Harold ‘Dusty’ Rhodes was a genuinely quick bowler who might have had a much longer and more distinguished international career had doubts not arisen about the validity of his action.

As it was, he played in just two Test Matches for England and had given up First-Class cricket when he came to Trent Bridge in 1970 and spent three seasons playing in List-A games for Nottinghamshire.

He was born in Glossop, Derbyshire, on 22 July 1936, the son of Derbyshire stalwart Albert Rhodes – also nicknamed ‘Dusty’ – who played for that county for many years, initially as a leg-break bowler but later as a pace man.  Indeed, Albert was still on Derbyshire playing strength in 1953 when Harold joined but the two never played in a first team fixture together.

Harold, too, started out as a twirler, bowling off spin, but by the time he was established in the Derbyshire First XI he was a seam bowler who generated lots of pace and troubled county batsmen. In his first full season, 1958, he took 67 wickets with two five-wicket hauls and the following year became the county’s main opening bowler in partnership with Les Jackson.  During that season he was selected for two tests against India – this at a time when England’s fast bowling was strong with Statham, Trueman, Tyson and Loader all contesting international places – and took nine wickets at 27.11 and a best return of 4-50.

Doubts about his action had begun to surface by then and he was ‘called’ for throwing by umpire Paul Gibb in 1960; no other umpire objected to his action at that time but that put an abrupt end to his England career. In 1965, Rhodes was ‘called’ again, this time by the very experienced Syd Buller, who suggested to the authorities that Rhodes should be withdrawn from county cricket.  Detailed investigations followed and eventually, in 1968, the MCC declared his action legal, explaining that he had a ‘hyper-extended arm’; he continued to play first team cricket for Derbyshire, making his final County Championship appearance against Sussex at Eastbourne in September 1969.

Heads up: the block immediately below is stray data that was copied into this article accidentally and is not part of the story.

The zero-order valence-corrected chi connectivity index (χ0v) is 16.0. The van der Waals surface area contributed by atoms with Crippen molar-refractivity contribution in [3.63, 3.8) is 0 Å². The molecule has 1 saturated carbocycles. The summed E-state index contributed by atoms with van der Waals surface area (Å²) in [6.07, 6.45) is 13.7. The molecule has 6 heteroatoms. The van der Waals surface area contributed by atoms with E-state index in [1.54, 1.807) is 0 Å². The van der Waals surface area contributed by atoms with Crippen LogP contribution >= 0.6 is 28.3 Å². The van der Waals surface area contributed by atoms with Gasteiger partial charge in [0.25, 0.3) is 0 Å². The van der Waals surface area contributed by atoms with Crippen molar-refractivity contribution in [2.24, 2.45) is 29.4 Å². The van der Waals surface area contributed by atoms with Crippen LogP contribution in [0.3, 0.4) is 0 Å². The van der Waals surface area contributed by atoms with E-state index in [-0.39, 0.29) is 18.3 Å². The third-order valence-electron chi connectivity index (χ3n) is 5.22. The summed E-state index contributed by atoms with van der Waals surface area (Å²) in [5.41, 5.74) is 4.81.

The following season he moved across the East Midlands and joined Nottinghamshire to play in limited-overs cricket.  For the next three years, he played in the John Player League and the one-day cup competitions; he appeared in 18 matches, taking 17 wickets at 29.94, with best figures of 3-28.  He continued to play League cricket and returned to Derbyshire for one last season, playing List-A games in 1975.

Rhodes finished with 1073 First-Class wickets at an average of 19.50 and a best performance of 7-38. He was a right handed batsman and played 399 innings in 322 first-class matches with an average of 9.48 and a top score of 48. He scored no runs in his two Tests.

After the conclusion of his playing career, Rhodes took up coaching. He served as part-time coach of the German national team between 1996 and 2001, including at the 2001 ICC Trophy in Canada.

Remarkably, considering his own issues with officialdom, Dusty Rhodes became an umpire after he finished playing and stood at every level of the game, making his last ‘stand’ in the Women’s County Championship in 2009.

May 2020

See Harold Rhodes's career stats here